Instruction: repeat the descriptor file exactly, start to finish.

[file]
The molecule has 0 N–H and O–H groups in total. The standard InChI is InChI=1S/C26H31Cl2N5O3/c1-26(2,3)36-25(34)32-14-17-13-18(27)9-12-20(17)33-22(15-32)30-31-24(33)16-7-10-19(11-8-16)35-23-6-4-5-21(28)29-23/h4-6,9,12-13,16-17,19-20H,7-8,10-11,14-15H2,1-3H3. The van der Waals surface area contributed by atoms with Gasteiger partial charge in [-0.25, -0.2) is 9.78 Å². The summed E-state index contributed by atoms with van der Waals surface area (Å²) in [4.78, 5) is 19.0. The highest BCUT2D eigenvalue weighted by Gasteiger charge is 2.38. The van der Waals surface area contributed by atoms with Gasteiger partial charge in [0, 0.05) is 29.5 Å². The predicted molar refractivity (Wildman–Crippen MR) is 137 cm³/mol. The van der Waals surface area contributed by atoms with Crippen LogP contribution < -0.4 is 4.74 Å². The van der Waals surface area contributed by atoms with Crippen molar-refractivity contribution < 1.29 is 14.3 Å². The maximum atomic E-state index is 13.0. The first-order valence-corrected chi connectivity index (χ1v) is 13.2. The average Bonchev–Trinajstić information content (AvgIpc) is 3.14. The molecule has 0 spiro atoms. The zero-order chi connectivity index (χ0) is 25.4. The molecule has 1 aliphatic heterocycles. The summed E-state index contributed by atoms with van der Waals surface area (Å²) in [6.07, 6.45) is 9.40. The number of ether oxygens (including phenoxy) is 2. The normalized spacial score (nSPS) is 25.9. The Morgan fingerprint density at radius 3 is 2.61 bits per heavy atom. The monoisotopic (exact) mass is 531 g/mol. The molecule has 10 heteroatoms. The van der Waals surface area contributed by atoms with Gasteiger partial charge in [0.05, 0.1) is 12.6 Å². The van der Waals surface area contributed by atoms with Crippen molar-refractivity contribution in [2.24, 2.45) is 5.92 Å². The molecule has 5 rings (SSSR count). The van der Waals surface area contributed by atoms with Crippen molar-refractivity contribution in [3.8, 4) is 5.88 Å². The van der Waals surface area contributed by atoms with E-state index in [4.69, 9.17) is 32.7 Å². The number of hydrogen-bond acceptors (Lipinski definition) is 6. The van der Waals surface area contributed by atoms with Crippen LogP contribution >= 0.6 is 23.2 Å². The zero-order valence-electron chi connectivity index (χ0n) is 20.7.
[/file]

The molecule has 0 N–H and O–H groups in total. The standard InChI is InChI=1S/C26H31Cl2N5O3/c1-26(2,3)36-25(34)32-14-17-13-18(27)9-12-20(17)33-22(15-32)30-31-24(33)16-7-10-19(11-8-16)35-23-6-4-5-21(28)29-23/h4-6,9,12-13,16-17,19-20H,7-8,10-11,14-15H2,1-3H3. The van der Waals surface area contributed by atoms with Gasteiger partial charge in [-0.25, -0.2) is 9.78 Å². The summed E-state index contributed by atoms with van der Waals surface area (Å²) in [4.78, 5) is 19.0. The highest BCUT2D eigenvalue weighted by Gasteiger charge is 2.38. The van der Waals surface area contributed by atoms with Gasteiger partial charge in [0, 0.05) is 29.5 Å². The predicted molar refractivity (Wildman–Crippen MR) is 137 cm³/mol. The van der Waals surface area contributed by atoms with Crippen LogP contribution < -0.4 is 4.74 Å². The van der Waals surface area contributed by atoms with Crippen molar-refractivity contribution < 1.29 is 14.3 Å². The maximum atomic E-state index is 13.0. The first-order valence-corrected chi connectivity index (χ1v) is 13.2. The average Bonchev–Trinajstić information content (AvgIpc) is 3.14. The molecule has 0 spiro atoms. The zero-order chi connectivity index (χ0) is 25.4. The molecule has 1 aliphatic heterocycles. The summed E-state index contributed by atoms with van der Waals surface area (Å²) in [6.07, 6.45) is 9.40. The number of ether oxygens (including phenoxy) is 2. The normalized spacial score (nSPS) is 25.9. The Morgan fingerprint density at radius 3 is 2.61 bits per heavy atom. The monoisotopic (exact) mass is 531 g/mol. The molecule has 10 heteroatoms. The van der Waals surface area contributed by atoms with Gasteiger partial charge in [0.05, 0.1) is 12.6 Å². The van der Waals surface area contributed by atoms with Crippen molar-refractivity contribution in [2.24, 2.45) is 5.92 Å². The molecule has 5 rings (SSSR count). The van der Waals surface area contributed by atoms with Crippen molar-refractivity contribution in [3.8, 4) is 5.88 Å². The van der Waals surface area contributed by atoms with E-state index in [4.69, 9.17) is 32.7 Å². The number of hydrogen-bond acceptors (Lipinski definition) is 6. The van der Waals surface area contributed by atoms with Crippen LogP contribution >= 0.6 is 23.2 Å². The zero-order valence-electron chi connectivity index (χ0n) is 20.7.